Nitrogen asphyxiation had never been used as an execution method before, with the prisoner's lawyers arguing that it was an inhumane and experimental punishment. The UN and EU have condemned the execution.
Alabama executed a man using the controversial method of nitrogen asphyxiation on Thursday.
Convicted murderer Kenneth Eugene Smith was pronounced dead on Thursday evening after breathing pure nitrogen gas through a face mask to cause oxygen deprivation.
The execution took around 22 minutes.
Witnesses report shaking and writhing
For at least two minutes, Smith appeared to shake on the gurney, sometimes pulling against the restraints. That was followed by several minutes of heavy breathing, witnesses said.
"It appeared that Smith was holding his breath as long as he could," Alabama Corrections Commissioner John Hamm said when asked about the shaking at a press conference.
"He struggled against the restraints a little bit but it's an involuntary movement and some agonal breathing. So that was all expected."
It was the first time a new execution method has been used in the US since the lethal injection was introduced in 1982.
"Tonight Alabama causes humanity to take a step backwards," Smith said in his final message. "I'm leaving with love, peace and light."
Why was the execution so controversial?
Alabama Attorney-General Steve Marshall claimed that nitrogen asphyxiation is "perhaps the most humane method of execution ever devised."
However, Ravina Shamdasani, a spokesperson for the UN rights office in Geneva, warned the method could "amount to torture or other cruel, inhuman or degrading treatment or punishment, under international human rights law."
Alabama had previously attempted to execute Smith — who had been on death row since 1989 — using a lethal injection in 2022 but this was called off at the last minute when authorities couldn't find an IV line.
'The world is watching'
Smith's lawyers had tried to block the nitrogen asphyxiation execution, arguing that the state was making him a test subject for an experimental execution method that could violate the constitutional ban on cruel and unusual punishment.
The legal battle went all the way to the Supreme Court, which ruled on Thursday that the execution could go ahead.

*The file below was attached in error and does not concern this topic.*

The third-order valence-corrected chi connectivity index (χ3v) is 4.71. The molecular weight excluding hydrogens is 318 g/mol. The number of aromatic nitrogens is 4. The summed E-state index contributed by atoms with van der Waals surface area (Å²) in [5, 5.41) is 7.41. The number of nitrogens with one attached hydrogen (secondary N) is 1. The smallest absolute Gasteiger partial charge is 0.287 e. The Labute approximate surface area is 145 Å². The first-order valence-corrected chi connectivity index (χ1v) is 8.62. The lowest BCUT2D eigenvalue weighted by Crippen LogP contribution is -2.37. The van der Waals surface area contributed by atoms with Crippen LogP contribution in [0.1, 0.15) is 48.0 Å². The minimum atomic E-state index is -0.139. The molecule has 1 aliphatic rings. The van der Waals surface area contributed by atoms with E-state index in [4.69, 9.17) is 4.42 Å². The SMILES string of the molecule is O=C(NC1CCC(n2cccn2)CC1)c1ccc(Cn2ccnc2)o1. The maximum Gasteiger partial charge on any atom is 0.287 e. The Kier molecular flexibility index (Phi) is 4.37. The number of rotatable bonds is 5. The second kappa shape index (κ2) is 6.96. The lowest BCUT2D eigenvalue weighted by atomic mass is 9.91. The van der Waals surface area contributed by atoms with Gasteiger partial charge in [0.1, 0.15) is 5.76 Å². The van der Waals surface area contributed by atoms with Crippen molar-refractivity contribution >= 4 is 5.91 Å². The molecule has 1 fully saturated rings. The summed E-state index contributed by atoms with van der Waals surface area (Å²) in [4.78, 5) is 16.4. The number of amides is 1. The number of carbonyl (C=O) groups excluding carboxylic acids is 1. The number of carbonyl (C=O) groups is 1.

Justice Sonia Sotomayor was one of three dissenting judges who condemned the execution method.
"Having failed to kill Smith on its first attempt, Alabama has selected him as its 'guinea pig' to test a method of execution never attempted before," she wrote. "The world is watching."
Alabama Governor Kay Ivey said the execution was justice for the family of Elizabeth Sennett, who Smith was convicted of murdering in 1988.
"After more than 30 years and attempt after attempt to game the system, Mr Smith has answered for his horrendous crimes," he said. "I pray that Elizabeth Sennett's family can receive closure after all these years dealing with that great loss," she said in a statement.
UN and EU condemn execution
On Friday, United Nations chief Volker Turk said Smith's execution of by nitrogen gas suffocation could amount to torture.
"I deeply regret the execution of Kenneth Eugene Smith in Alabama despite serious concerns this novel and untested method of suffocation by nitrogen gas may amount to torture, or cruel, inhuman or degrading treatment," he said in a statement.
The European Union also said that it "deeply regrets" the execution.
"According to leading experts, this method is a particularly cruel and unusual punishment," a statement said.
The EU has a blanket opposition to the death penalty and regular criticised executions carried out around the globe.